In September, in addition to an increased number of cases of using various forms of administrative resources (staff, facilities, budget), there was also a growth of officials and civil servants who resorted to this type of abuse or misconduct. While in August, the sporadic law-breakers were mostly heads of regional state administrations, in September, the level of involvement in campaigning activities of heads of district councils and administrations, as well as city mayors, increased. Officials who have registered as candidates for local mayors not only continue to be in office during the campaign, but have intensified their public activities, using their status and reputation to mobilize voters for their support. In accordance with the requirements of the civil service legislation, the ethics of an official presupposes the obligation to observe political independence and neutrality in the performance of their official duties. According to OPORA observation, officials who are subject to electoral process rarely succeed in complying with the legal requirement of political neutrality in the workplace in the context of the electoral process, but such situations show signs of conflict of interest, and may undermine trust for the integrity of the electoral process, or for the activities of public administration bodies.

Some examples of violations of the law, which have been increasingly recorded by OPORA observers, are the unauthorized collection of personal data of voters during campaigning by electoral subjects. In particular, this is done under the guise of a questionnaire or through the recording of contact details of participants in public events organized by parties and candidates (Vinnytsia, Lviv and other Oblasts). The increase in the intensity of campaigning is accompanied by an increase in the conflict between the election process and public confrontations between parties and candidates, which often use discrediting methods, black PR, damage to property, and competitors pose obstacles for campaigning.

Moreover, legal uncertainty on campaigning in social media and no possibility to pay for political ads in social media directly from election fund pose big risks for moving election costs into shadow. It also creates unequal conditions for electoral subjects. In September, OPORA held a monitoring for parties and candidates using political ads in the social media of Facebook. According to the Political Ads Library, over 36,000 ads with political content were posted on Facebook, for the total amount from USD 1,150,000 to USD 1,400,000 (to compare, in August, 20,000 posts were published on Facebook, for the total amount of USD 400,000). The tool of Facebook political ads was used by 35 political parties. In total, they spent for the publication of posts almost USD 400,000. As to mayoral candidates, there was an especially high campaigning activity manifested by the candidates for mayors of Kyiv and Lviv.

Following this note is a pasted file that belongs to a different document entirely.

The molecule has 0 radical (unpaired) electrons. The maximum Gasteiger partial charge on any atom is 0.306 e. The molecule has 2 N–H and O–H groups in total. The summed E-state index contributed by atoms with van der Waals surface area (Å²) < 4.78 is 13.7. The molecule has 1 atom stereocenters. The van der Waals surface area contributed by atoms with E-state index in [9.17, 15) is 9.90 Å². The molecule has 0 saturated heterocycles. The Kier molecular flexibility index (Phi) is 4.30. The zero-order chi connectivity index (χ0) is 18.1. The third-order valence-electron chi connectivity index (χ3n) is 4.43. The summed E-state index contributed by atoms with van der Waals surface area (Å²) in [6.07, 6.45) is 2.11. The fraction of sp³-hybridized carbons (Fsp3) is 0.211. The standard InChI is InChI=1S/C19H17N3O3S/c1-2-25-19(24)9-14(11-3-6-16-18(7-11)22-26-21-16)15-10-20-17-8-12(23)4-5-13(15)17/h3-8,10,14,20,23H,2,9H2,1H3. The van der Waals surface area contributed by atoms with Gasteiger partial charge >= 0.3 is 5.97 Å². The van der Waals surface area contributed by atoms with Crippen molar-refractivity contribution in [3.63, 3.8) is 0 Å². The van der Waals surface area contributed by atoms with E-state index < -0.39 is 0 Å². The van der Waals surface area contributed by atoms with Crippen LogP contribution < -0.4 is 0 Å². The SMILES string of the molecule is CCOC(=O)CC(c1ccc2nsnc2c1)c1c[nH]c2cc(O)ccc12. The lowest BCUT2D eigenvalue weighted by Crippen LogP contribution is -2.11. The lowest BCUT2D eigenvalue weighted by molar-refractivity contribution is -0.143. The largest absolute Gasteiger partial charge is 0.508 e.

“If we talk about the political forces, the “For the Future” party takes the lead. They spent USD 103,291, and shared 3,728 posts with elements of political ads, on 30 pages. Next follows the “Nash Kray” who started actively spending on that in September. In total, in September, the party spent over USD 64,000. Third highest spender is the “Servant of the People” – USD 42,000, followed by the “European Solidarity” – USD 35,000. There’s also the “Palchevsky Victory” with the USD 28,000,” says Olga Aivazovska.

Police and Courts

OPORA calls on the National Police of Ukraine and other law enforcement agencies to actively respond to allegations and reports of voter bribery and other illegal technologies, as well as to promptly inform the public about the interim results of relevant investigations.

According to the National Police, as of October, 1, some 1,808 election related reports and notifications have been registered. The total number of protocols on administrative offense filed by the police is 271. 150 criminal proceedings were initiated, of which 83 cases are directly related to the violation of electoral law. There are 5 charge papers served on criminal proceedings, 10 criminal proceedings closed, and there are 137 criminal proceedings under investigation.

Due to the excessively tight deadlines of the election process, there is a problem with the possibility of judicial appeal of procedural violations by the territorial election commissions. Thus, appeals against violations of many procedures were complicated by the lack of registered candidates and political parties. Potential candidates and parties had the opportunity to challenge the decisions, actions, and inactions of TECs only as voters whose rights to appeal were limited to the violation of their personal rights alone. In 5 court proceedings, the inaction of the Central Election Commission was appealed; in all cases the decisions confirmed the validity of the CEC’s legal position. 13 lawsuits concerned appeals against decisions of territorial election commissions on the division of constituencies.